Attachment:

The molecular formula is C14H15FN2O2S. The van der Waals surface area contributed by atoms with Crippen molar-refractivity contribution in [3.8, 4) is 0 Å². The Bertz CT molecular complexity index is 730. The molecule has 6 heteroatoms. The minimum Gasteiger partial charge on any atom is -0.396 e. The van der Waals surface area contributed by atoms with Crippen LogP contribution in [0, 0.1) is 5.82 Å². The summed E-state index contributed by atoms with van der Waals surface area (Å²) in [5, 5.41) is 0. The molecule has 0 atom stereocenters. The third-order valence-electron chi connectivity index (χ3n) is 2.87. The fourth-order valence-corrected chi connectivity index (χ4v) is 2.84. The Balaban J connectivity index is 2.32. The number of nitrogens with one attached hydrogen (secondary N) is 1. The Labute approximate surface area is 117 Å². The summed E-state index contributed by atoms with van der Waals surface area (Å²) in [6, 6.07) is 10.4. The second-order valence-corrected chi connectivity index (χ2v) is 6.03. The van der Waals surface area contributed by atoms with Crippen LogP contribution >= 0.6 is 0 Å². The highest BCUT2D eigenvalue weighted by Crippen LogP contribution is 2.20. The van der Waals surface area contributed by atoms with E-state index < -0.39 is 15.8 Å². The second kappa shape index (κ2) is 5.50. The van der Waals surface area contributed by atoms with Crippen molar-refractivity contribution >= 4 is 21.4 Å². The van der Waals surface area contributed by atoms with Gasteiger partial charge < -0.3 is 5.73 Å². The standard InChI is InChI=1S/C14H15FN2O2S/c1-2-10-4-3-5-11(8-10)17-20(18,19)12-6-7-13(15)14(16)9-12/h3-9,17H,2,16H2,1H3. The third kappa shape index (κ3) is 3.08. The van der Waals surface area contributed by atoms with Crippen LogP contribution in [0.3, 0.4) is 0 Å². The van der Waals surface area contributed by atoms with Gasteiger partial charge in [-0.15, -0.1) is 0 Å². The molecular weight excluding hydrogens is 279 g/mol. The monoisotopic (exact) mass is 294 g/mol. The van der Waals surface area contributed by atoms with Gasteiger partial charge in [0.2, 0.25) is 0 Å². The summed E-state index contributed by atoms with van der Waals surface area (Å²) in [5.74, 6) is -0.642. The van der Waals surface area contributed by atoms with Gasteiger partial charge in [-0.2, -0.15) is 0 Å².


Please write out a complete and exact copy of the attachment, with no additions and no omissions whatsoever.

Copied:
The molecular formula is C14H15FN2O2S. The van der Waals surface area contributed by atoms with Crippen molar-refractivity contribution in [3.8, 4) is 0 Å². The Bertz CT molecular complexity index is 730. The molecule has 6 heteroatoms. The minimum Gasteiger partial charge on any atom is -0.396 e. The van der Waals surface area contributed by atoms with Crippen LogP contribution in [0, 0.1) is 5.82 Å². The summed E-state index contributed by atoms with van der Waals surface area (Å²) in [5, 5.41) is 0. The molecule has 0 atom stereocenters. The third-order valence-electron chi connectivity index (χ3n) is 2.87. The fourth-order valence-corrected chi connectivity index (χ4v) is 2.84. The Balaban J connectivity index is 2.32. The number of nitrogens with one attached hydrogen (secondary N) is 1. The Labute approximate surface area is 117 Å². The summed E-state index contributed by atoms with van der Waals surface area (Å²) in [6, 6.07) is 10.4. The second-order valence-corrected chi connectivity index (χ2v) is 6.03. The van der Waals surface area contributed by atoms with Crippen LogP contribution >= 0.6 is 0 Å². The highest BCUT2D eigenvalue weighted by Crippen LogP contribution is 2.20. The van der Waals surface area contributed by atoms with E-state index < -0.39 is 15.8 Å². The second kappa shape index (κ2) is 5.50. The van der Waals surface area contributed by atoms with Crippen molar-refractivity contribution >= 4 is 21.4 Å². The van der Waals surface area contributed by atoms with Gasteiger partial charge < -0.3 is 5.73 Å². The standard InChI is InChI=1S/C14H15FN2O2S/c1-2-10-4-3-5-11(8-10)17-20(18,19)12-6-7-13(15)14(16)9-12/h3-9,17H,2,16H2,1H3. The third kappa shape index (κ3) is 3.08. The van der Waals surface area contributed by atoms with Crippen LogP contribution in [0.3, 0.4) is 0 Å². The van der Waals surface area contributed by atoms with Gasteiger partial charge in [-0.15, -0.1) is 0 Å². The molecular weight excluding hydrogens is 279 g/mol. The monoisotopic (exact) mass is 294 g/mol. The van der Waals surface area contributed by atoms with Gasteiger partial charge in [0.2, 0.25) is 0 Å². The summed E-state index contributed by atoms with van der Waals surface area (Å²) in [5.74, 6) is -0.642. The van der Waals surface area contributed by atoms with Gasteiger partial charge in [-0.2, -0.15) is 0 Å².